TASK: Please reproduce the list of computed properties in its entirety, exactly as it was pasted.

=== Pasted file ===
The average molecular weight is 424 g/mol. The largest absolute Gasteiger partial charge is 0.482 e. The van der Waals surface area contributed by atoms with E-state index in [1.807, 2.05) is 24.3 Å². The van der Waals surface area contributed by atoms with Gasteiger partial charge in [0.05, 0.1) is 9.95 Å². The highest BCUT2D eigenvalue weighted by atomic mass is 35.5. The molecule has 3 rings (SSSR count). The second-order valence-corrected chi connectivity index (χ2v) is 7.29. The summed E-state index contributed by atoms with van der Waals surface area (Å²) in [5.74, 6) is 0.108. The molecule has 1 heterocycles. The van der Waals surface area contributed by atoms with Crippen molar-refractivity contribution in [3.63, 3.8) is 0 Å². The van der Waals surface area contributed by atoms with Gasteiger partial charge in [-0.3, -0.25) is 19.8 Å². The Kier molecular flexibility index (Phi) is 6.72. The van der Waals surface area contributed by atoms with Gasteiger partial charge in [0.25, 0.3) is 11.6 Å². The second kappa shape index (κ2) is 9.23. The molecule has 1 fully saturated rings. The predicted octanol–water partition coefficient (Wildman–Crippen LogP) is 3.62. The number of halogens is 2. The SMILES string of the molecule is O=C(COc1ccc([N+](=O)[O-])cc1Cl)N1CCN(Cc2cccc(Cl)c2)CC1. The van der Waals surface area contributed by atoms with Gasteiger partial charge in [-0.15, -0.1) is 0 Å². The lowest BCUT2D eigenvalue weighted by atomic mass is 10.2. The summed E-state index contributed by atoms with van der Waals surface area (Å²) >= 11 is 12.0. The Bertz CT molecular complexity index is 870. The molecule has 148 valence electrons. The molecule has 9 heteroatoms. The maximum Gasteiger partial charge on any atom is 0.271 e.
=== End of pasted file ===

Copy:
The average molecular weight is 424 g/mol. The largest absolute Gasteiger partial charge is 0.482 e. The van der Waals surface area contributed by atoms with E-state index in [1.807, 2.05) is 24.3 Å². The van der Waals surface area contributed by atoms with Gasteiger partial charge in [0.05, 0.1) is 9.95 Å². The highest BCUT2D eigenvalue weighted by atomic mass is 35.5. The molecule has 3 rings (SSSR count). The second-order valence-corrected chi connectivity index (χ2v) is 7.29. The summed E-state index contributed by atoms with van der Waals surface area (Å²) in [5.74, 6) is 0.108. The molecule has 1 heterocycles. The van der Waals surface area contributed by atoms with Crippen molar-refractivity contribution in [3.63, 3.8) is 0 Å². The van der Waals surface area contributed by atoms with Gasteiger partial charge in [-0.3, -0.25) is 19.8 Å². The Kier molecular flexibility index (Phi) is 6.72. The van der Waals surface area contributed by atoms with Gasteiger partial charge in [0.25, 0.3) is 11.6 Å². The second kappa shape index (κ2) is 9.23. The molecule has 1 fully saturated rings. The predicted octanol–water partition coefficient (Wildman–Crippen LogP) is 3.62. The number of halogens is 2. The SMILES string of the molecule is O=C(COc1ccc([N+](=O)[O-])cc1Cl)N1CCN(Cc2cccc(Cl)c2)CC1. The van der Waals surface area contributed by atoms with Gasteiger partial charge in [-0.15, -0.1) is 0 Å². The lowest BCUT2D eigenvalue weighted by atomic mass is 10.2. The summed E-state index contributed by atoms with van der Waals surface area (Å²) >= 11 is 12.0. The Bertz CT molecular complexity index is 870. The molecule has 148 valence electrons. The molecule has 9 heteroatoms. The maximum Gasteiger partial charge on any atom is 0.271 e.